CHINA / National
Russia out in force at China air show(AFP)
Updated: 2006-10-31 10:52
ZHUHAI, China - Russia's aerospace companies were out in force as the world's aircraft makers gathered Monday for China's biggest air show, looking to the booming Chinese market to drive sales as their industry's growth slows elsewhere.
Boeing Co, Airbus Industrie and other companies from 18 countries were displaying aircraft, engines and other equipment at the five-day exhibition, which starts Tuesday in this southern Chinese boomtown near Hong Kong.
Russian companies were displaying warplanes and civilian aircraft, as well as missiles and military electronics, reflecting China's status as Moscow's leading arms export market and Russian ambitions to expand in commercial aviation.
China is expected to be the fastest-growing market for commercial aircraft over the next two decades. Chicago-based Boeing said last week that it expects carriers to purchase 2,900 new planes worth $280 billion over that period.
Held every two years, the Zhuhai show is a platform for newcomers looking for a foothold in China's aircraft market and for its own fledging industry to show off its products.
Airbus, struggling with costly delays in its super-jumbo A380 jet, got a boost last week when China signed a deal last week to buy 150 A320 planes. At the same time, Toulouse, France-based Airbus signed agreements to open a final assembly line in China, its first outside Europe.
In Zhuhai, Airbus was displaying a 9-foot-long model of the A380.
Also on hand was Brazil's Embraer SA, a maker of midsize regional jets that in 2004 became the first foreign aircraft maker to set up a Chinese factory. It was showing one of its 190-model jets.
The exhibition also showcased dozens of companies from China's state-run aerospace industry, which is struggling to raise the level of Chinese military technology and break into export markets.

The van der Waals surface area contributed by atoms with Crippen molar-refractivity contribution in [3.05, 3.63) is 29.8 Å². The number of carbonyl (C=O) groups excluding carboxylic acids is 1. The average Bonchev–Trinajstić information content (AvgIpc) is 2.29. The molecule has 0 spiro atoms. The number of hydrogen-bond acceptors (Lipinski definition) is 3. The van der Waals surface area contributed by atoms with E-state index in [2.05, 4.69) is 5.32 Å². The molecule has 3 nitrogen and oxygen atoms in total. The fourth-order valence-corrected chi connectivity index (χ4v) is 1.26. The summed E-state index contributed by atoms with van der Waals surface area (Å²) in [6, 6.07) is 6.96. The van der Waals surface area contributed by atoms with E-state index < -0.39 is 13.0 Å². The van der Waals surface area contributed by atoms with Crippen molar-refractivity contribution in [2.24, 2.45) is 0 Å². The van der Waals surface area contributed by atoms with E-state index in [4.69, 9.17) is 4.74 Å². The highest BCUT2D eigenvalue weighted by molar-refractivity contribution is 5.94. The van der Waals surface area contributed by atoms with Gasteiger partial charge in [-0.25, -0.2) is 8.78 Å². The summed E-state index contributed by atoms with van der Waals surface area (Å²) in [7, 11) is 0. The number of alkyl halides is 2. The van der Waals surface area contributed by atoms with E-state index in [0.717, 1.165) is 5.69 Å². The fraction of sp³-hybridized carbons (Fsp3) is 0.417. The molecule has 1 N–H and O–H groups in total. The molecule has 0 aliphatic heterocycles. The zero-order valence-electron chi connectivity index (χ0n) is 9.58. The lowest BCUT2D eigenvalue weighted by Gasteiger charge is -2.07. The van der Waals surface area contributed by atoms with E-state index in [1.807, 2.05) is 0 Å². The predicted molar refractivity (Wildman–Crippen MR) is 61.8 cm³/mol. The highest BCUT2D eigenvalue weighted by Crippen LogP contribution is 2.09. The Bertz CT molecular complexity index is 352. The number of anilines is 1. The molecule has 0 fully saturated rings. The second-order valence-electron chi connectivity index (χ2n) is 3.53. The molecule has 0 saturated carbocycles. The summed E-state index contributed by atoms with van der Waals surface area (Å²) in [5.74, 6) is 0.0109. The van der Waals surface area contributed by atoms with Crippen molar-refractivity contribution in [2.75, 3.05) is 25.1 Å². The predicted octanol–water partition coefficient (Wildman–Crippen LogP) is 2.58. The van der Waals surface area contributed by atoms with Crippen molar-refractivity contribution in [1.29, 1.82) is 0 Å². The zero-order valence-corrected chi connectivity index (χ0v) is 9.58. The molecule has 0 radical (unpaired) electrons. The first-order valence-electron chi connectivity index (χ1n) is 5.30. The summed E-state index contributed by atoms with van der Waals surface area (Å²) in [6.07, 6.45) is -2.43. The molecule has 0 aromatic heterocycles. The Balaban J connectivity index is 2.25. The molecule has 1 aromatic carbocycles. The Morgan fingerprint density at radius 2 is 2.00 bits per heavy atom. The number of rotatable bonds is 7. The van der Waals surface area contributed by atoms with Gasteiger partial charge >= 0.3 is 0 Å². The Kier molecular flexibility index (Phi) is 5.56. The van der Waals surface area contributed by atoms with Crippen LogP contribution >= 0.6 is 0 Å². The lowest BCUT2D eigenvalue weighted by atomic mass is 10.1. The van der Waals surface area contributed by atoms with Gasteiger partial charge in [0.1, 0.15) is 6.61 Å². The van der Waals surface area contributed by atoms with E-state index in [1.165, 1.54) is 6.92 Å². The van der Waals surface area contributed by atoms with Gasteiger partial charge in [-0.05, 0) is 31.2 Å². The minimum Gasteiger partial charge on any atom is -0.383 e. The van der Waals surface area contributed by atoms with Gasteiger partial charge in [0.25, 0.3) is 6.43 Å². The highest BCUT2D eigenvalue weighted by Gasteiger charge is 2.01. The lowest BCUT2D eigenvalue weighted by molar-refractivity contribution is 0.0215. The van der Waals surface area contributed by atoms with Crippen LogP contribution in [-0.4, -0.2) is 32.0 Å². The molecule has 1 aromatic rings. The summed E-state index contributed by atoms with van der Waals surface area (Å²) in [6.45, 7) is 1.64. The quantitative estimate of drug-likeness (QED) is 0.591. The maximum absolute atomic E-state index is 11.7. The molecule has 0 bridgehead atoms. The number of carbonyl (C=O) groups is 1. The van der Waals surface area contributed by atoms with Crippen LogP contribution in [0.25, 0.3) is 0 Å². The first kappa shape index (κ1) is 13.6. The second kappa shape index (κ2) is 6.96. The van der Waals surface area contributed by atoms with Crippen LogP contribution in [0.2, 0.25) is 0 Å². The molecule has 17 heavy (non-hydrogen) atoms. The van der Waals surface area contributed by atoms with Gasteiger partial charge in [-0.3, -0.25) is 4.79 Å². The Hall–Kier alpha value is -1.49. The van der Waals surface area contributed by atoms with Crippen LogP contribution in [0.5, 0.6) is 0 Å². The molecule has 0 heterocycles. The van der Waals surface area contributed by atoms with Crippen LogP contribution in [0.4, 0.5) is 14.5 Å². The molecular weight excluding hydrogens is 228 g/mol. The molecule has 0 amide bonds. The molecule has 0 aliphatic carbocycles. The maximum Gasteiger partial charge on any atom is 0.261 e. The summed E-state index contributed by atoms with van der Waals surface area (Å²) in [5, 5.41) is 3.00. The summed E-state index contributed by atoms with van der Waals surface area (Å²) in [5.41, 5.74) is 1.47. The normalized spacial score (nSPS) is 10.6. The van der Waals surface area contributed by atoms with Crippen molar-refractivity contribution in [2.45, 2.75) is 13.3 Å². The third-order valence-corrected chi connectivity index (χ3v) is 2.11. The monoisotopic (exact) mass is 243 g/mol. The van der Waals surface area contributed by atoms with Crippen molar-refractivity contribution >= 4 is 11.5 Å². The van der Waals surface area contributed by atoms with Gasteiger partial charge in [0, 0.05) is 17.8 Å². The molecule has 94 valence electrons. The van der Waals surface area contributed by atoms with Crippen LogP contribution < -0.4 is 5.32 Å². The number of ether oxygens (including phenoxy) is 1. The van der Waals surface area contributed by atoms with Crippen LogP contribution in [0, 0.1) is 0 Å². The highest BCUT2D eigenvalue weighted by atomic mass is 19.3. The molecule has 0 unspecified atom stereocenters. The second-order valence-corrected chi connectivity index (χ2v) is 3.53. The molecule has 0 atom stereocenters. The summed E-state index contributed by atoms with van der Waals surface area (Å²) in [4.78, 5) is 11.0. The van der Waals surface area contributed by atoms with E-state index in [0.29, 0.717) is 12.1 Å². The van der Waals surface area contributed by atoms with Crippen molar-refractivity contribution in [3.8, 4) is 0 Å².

Displays included a model cabin of an ARJ-21, which is meant to be China's first contender in the market for regional jets. The plane, which reportedly is to seat 78 to 105 passengers, is made by China Aviation Industry Corp., also known as AVIC I. The company hasn't said when it expects to bring its first models to market.
An executive of another military aerospace company, China Aviation Industry Corp. II, or AVIC II, said it is looking for partners as it tries to expand civilian exports.
"We will combine research and production in military and civilian fields, but we will focus on civilian aircraft, and we also will expand our exports," Li Shentian, director of the company's General Office, said at a news conference.
"We would like to expand our cooperation with other companies," he said.
No Western makers of military aircraft took part at Zhuhai, apparently due to US and European weapons embargoes imposed on Beijing after 1989.
The Russian pavilion included booths for makers of Sukhoi and MiG fighter jets, anti-ship missiles, radar and military avionics, as well as Tupolev and Ilyushin passenger and cargo planes.
China accounted for 45 percent of Moscow's $6 billion in arms exports last year as Beijing upgraded its arsenal with Russian fighter jets, submarines and other high-tech weaponry, according to the Stockholm International Peace Research Institute, a think tank.
But despite Russia's prominent displays in Zhuhai, there was no indication that Mosow would be showing its most advanced aircraft, such as the Sukhoi-33 and 35 fighter jets.